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For the 1986 animated film, see The Transformers: The Movie.
Transformers
Transformers07
International Poster
Directed by Michael Bay
Produced by Steven Spielberg (executive)
Lorenzo di Bonaventura
Ian Bryce
Tom DeSanto
Don Murphy
Written by Screenplay:
Roberto Orci
Alex Kurtzman
Story:
Roberto Orci
Alex Kurtzman
John Rogers
Starring Shia LaBeouf
Josh Duhamel
Megan Fox
Tyrese Gibson
John Turturro
Jon Voight
Anthony Anderson
Rachael Taylor
Bernie Mac
Voices:
Peter Cullen
Hugo Weaving
Mark Ryan
Jess Harnell
Robert Foxworth
Charlie Adler
Reno Wilson
Darius McCrary
Music by Steve Jablonsky
Cinematography Mitchell Amundsen
Editing by Paul Rubell
Glen Scantlebury
Thomas A. Muldoon
Distributed by Paramount Pictures
United International Pictures
Release date(s) June 28, 2007 (Australia)
July 4, 2007 (USA)
July 27, 2007 (UK)
July 16, 2010 (3-D Released)
Running time 143 minutes
Country Template:FilmUS
Language Template:English
Budget $150 million[1]
Gross revenue $709,709,780[1]
Followed by Transformers: Revenge of the Fallen


Transformers is a 2007 live-action film adaptation of the Transformers franchise, directed by Michael Bay and written by Roberto Orci and Alex Kurtzman. It stars Shia LaBeouf as Sam Witwicky, a teenager involved in a war between the heroic Autobots and the evil Decepticons, two factions of alien robots who can disguise themselves by transforming into everyday machinery. The Decepticons desire control of the All Spark, the object that created their robotic race, with the intention of using it to build an army by giving life to the machines of Earth. Megan Fox, Josh Duhamel, Tyrese Gibson, Jon Voight, Anthony Anderson and John Turturro also star, while voice-actors Peter Cullen and Hugo Weaving voice Optimus Prime and Megatron respectively. Producers Don Murphy and Tom DeSanto developed the project in 2003, with a treatment written by DeSanto. Executive producer Steven Spielberg came on board the following year, hiring Roberto Orci and Alex Kurtzman. The United States Military and General Motors loaned vehicles and aircraft during filming, which saved money for the production and added realism to the battle scenes.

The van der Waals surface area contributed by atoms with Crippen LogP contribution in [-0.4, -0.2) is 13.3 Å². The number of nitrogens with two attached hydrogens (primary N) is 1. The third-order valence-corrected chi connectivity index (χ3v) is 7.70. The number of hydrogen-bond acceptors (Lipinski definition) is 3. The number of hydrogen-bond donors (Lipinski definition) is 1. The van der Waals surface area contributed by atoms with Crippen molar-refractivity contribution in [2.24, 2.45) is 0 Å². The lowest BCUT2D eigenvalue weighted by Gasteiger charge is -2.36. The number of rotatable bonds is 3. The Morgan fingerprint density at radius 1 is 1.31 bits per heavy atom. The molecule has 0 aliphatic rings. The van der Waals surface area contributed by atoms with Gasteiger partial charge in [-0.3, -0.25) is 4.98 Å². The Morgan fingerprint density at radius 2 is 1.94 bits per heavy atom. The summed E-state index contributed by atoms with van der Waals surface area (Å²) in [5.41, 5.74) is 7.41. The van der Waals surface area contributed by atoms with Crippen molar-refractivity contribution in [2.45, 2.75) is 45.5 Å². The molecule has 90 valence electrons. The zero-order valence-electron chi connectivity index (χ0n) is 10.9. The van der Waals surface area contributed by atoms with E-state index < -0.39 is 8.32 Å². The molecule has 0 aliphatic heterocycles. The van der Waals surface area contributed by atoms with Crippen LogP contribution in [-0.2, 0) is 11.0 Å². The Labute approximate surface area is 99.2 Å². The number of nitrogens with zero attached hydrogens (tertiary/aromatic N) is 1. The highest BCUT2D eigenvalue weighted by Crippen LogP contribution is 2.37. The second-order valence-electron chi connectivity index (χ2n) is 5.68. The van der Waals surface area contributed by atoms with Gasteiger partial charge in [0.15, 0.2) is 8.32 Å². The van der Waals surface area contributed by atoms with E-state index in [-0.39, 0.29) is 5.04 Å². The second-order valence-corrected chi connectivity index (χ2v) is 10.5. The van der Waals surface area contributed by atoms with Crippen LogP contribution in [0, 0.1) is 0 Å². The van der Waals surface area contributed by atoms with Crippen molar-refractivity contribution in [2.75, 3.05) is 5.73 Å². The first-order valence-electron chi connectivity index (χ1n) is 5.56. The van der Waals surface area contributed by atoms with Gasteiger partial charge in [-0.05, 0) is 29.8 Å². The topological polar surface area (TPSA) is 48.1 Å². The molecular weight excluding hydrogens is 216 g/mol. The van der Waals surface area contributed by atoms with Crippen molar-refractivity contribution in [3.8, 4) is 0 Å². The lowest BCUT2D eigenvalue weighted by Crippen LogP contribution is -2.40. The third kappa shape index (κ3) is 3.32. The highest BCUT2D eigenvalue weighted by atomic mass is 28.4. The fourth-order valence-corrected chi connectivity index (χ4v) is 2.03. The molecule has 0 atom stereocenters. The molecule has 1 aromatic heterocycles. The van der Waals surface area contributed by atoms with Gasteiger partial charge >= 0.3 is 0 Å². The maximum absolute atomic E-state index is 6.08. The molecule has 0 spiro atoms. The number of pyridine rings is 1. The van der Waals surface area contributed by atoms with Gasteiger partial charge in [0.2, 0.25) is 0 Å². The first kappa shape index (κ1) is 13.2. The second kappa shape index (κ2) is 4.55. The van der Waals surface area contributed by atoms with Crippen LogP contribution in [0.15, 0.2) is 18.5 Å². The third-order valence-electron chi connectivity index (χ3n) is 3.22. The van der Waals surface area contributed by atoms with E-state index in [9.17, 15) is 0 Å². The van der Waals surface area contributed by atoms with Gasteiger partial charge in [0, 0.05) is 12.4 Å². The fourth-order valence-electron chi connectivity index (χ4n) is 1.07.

Hasbro organized an enormous promotional campaign for the film, making deals with hundreds of companies. This advertising blitz included a viral marketing campaign, coordinated releases of prequel comic books, toys and books, as well as product placement deals with GM and eBay. The film was a box office success despite mixed critical reaction to the radical redesigns of the characters, and reviews criticizing the focus on the humans at the expense of the robots. It is the thirty third most successful film released and the fifth most successful of 2007, grossing approximately US$709 million worldwide. The film won four awards from the Visual Effects Society and was nominated for three Academy Awards for Best Sound, Best Visual Effects, and Best Sound Editing. The film became the first in a series, it revitalized media interest in the franchise, and a sequel Transformers: Revenge of the Fallen was released on June 24, 2009. On October 1, 2009 a third movie in the series was announced for February 25, 2011. The MPAA Rated this movie PG-13 for Intense Sequences of Sci-Fi Action Violence, Brief Sexual Humor, and Language.

PlotEdit

The film opens with Optimus Prime, heroic leader of the benevolent Autobots, describing in a voice-over the destruction of the Transformers' home world, Cybertron. It was destroyed by the malevolent Decepticon leader Megatron in his quest to get hold of the All Spark. The Autobots want to find the All Spark so they can use it to rebuild Cybertron and end the war between the Autobots and the Decepticons, while the Decepticons want to use it to obliterate the Autobots and take over the universe. Megatron had managed to locate the All Spark on Earth, but crash-landed in the Arctic Circle and froze in the ice. After stumbling upon his frozen body in 1897, explorer Captain Archibald Witwicky accidentally activated Megatron's navigational system and his eye glasses were imprinted with the coordinates of the All Spark's location, an incident that left him blind and mentally unstable. Sector 7, a secret government organization founded by President Herbert Hoover, discovered the All Spark in the Colorado River and built the Hoover Dam around it to mask its energy emissions. The still-frozen Megatron was moved into this facility and was used to advance human technology through reverse engineering.